There’s an ugly truth in the B2B tech world: You want to take over the world from the outside and give David a chance to beat Goliath, but in order to do so you need to sell to the very type of company you’re trying to displace.

The reality is that moving upmarket and selling to big companies (whether they’re Fortune 500 mainstays or blue-chip Silicon Valley upstarts) is the most reliable way to cement your position in the industry. In other words: No one gets to be a unicorn in the B2B world by closing small deal after small deal.

No, at some point every B2B company with dreams of finally fulfilling their potential must move upmarket.

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Unfortunately, the process of selling to bigger companies is not always simple. Chasing big deals has a lot of pitfalls, and successfully moving upmarket is a very delicate process with a lot of moving pieces. If you make a strategy shift to try raising your ASP without thinking through the implications, you run the risk of getting the worst of both worlds: alienating your base of SMBs without filling the gap with larger contracts.

Here are the 3 questions you should ask before trying to move upmarket.

Can you survive a longer sales cycle?

Bigger deals are more complex. They have more stakeholders, more legal red tape, and typically require a more robust proof of concept. All of this adds up to a longer sales cycle.

For some companies, a longer sales cycle is not a big deal. Whether they have less aggressive growth goals or a larger team of closers than can offset delays, these companies are in a good position to move upmarket without worrying about experiencing a contract drought.

But for the remainder, a lengthening sales cycle is a serious problem. Younger companies, especially those with rising bookings goals, often do not have the luxury of missing even a single quarter. These companies need to think seriously about the risks and rewards of chasing bigger deals before making any strategic decisions.

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There are two pieces of good news, however.

  1. There are proven ways to shorten your sales cycle, even when navigating complex deals and larger accounts. Before committing to moving upmarket, take steps to streamline your sales process and remove any of the common obstacles that may be unnecessarily adding days, weeks or even months to your sales cycle. These (sometimes) quick fixes can help you offset any sales cycle increases you may be adding by moving upmarket.
  2. Once accounted for, longer sales cycles shouldn’t affect your ability to hit your number. This is another argument for planning ahead and not just diving into a march upmarket head first. For example, running a marketing campaign well in advance of your move upmarket can help give your pipeline the boost it needs to make up for a longer sales cycle.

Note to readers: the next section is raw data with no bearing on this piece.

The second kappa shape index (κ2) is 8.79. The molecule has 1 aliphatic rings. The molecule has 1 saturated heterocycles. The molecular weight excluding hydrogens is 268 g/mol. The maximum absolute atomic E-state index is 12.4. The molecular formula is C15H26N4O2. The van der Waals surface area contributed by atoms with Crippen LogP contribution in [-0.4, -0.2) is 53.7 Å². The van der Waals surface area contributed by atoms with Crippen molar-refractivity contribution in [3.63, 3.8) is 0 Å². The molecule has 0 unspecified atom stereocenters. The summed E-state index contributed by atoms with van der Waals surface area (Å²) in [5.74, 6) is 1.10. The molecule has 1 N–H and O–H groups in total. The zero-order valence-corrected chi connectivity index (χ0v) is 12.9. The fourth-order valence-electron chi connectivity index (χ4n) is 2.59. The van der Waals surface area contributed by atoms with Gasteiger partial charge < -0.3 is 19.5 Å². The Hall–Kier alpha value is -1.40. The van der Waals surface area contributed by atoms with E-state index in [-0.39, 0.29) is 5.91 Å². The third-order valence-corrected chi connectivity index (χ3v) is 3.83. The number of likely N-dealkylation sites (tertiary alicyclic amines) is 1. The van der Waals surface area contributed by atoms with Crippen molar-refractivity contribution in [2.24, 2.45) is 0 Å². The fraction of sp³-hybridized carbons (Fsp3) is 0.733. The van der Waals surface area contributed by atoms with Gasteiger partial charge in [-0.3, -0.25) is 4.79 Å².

Are you willing to customize your product?

Mid-market and, especially, enterprise companies have different needs than SMBs. This is true in their buying process, as we just discussed, but also in their requirements for solutions. Perhaps they need stricter privacy policies, customized features, or extra help deploying the solution. Whatever the case, if you move upmarket, you need to be willing to adapt your product.

This, clearly, is a conversation that needs to go beyond the sales floor. The impetus for moving upmarket ‒ higher ASP ‒ may be sales-specific, but the consequence ‒ bigger customer with more complex needs ‒ affects every department of your organization, especially the product and customer service teams.

For this reason, you need to have these conversations well in advance of any decision to more actively pursue larger deals. And this means performing due diligence about what the strategy shift will mean for the other departments.

As part of this process, you should ask the following questions:

  • How will the product need to change to accommodate larger customers?
  • How will more elaborate implementations affect your customer service team?
  • Is your product infrastructure equipped to handle bigger clients?

Moving upmarket could be a boon for your business, but it could also drive a wedge between sales and the product team if it’s not executed cleanly. Avoid this outcome by bringing in stakeholders from other departments early in the process.

Can you alter your marketing / outbound prospecting strategy?

Speaking of other departments, you’re going to need their help if you want to have the best chance of effectively closing bigger deals. There are some things you can do solely on the sales side to move upmarket, but a lot will need to be done on the lead generation side of the equation.

Your marketing department is built to target a specific type of potential buyer. Often, this profile is based on what has worked before ‒ what previous buyers looked like, and what type of campaign produces leads with similar characteristics.

But if you want to move upmarket, you likely need to fundamentally change the profile they’re targeting. Instead of going to SMB-focused events, for example, they may need to start attending events geared at Fortune 500 companies. Or, they may need to tweak their inbound marketing strategy to produce content geared at major players.

Whatever the case, it’s important for you to think about these changes ahead of time and determine if Marketing can accommodate them. Again, this is not a decision that can be made in a single day, or by only a few people ‒ you must find everyone involved, explain the strategy to them, and work to come up with a plan that satisfies everyone.

Moving upmarket is a natural part of most companies’ playbooks, but it is not always a turbulence-free one. Before you decided if (and when) it’s right for you, ask these questions to make sure you’re giving your company the best opportunity to succeed.

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